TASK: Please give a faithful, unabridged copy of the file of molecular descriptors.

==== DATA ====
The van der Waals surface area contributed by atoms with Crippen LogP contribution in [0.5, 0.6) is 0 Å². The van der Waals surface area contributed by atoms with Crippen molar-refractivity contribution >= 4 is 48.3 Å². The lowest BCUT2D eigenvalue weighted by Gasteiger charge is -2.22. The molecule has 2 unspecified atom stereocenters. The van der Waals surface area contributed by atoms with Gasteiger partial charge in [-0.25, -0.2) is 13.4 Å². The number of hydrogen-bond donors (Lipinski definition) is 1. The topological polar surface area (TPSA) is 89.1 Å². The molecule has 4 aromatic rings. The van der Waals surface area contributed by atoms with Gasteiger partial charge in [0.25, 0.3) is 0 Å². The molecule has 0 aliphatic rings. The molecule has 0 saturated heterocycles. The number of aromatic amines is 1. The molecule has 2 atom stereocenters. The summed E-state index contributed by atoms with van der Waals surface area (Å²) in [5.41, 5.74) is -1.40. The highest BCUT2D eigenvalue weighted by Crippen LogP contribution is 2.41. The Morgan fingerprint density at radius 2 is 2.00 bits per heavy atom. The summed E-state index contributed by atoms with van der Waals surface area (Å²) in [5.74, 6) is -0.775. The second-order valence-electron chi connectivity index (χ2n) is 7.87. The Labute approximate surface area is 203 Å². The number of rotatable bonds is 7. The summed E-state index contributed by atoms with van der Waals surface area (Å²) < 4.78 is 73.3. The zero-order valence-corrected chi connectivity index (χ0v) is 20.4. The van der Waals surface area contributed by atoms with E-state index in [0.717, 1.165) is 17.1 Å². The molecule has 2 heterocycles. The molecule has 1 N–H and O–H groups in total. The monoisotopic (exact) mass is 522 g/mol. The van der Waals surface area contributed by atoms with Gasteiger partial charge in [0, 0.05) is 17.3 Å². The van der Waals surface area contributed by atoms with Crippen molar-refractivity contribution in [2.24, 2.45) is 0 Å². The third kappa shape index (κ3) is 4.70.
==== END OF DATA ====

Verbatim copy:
The van der Waals surface area contributed by atoms with Crippen LogP contribution in [0.5, 0.6) is 0 Å². The van der Waals surface area contributed by atoms with Crippen molar-refractivity contribution >= 4 is 48.3 Å². The lowest BCUT2D eigenvalue weighted by Gasteiger charge is -2.22. The molecule has 2 unspecified atom stereocenters. The van der Waals surface area contributed by atoms with Gasteiger partial charge in [-0.25, -0.2) is 13.4 Å². The number of hydrogen-bond donors (Lipinski definition) is 1. The topological polar surface area (TPSA) is 89.1 Å². The molecule has 4 aromatic rings. The van der Waals surface area contributed by atoms with Gasteiger partial charge in [0.25, 0.3) is 0 Å². The molecule has 0 aliphatic rings. The molecule has 0 saturated heterocycles. The number of aromatic amines is 1. The molecule has 2 atom stereocenters. The summed E-state index contributed by atoms with van der Waals surface area (Å²) in [5.41, 5.74) is -1.40. The highest BCUT2D eigenvalue weighted by Crippen LogP contribution is 2.41. The Morgan fingerprint density at radius 2 is 2.00 bits per heavy atom. The summed E-state index contributed by atoms with van der Waals surface area (Å²) in [5.74, 6) is -0.775. The second-order valence-electron chi connectivity index (χ2n) is 7.87. The Labute approximate surface area is 203 Å². The number of rotatable bonds is 7. The summed E-state index contributed by atoms with van der Waals surface area (Å²) < 4.78 is 73.3. The zero-order valence-corrected chi connectivity index (χ0v) is 20.4. The van der Waals surface area contributed by atoms with E-state index in [0.717, 1.165) is 17.1 Å². The molecule has 2 heterocycles. The molecule has 1 N–H and O–H groups in total. The monoisotopic (exact) mass is 522 g/mol. The van der Waals surface area contributed by atoms with Gasteiger partial charge in [0, 0.05) is 17.3 Å². The van der Waals surface area contributed by atoms with Crippen molar-refractivity contribution in [2.24, 2.45) is 0 Å². The third kappa shape index (κ3) is 4.70.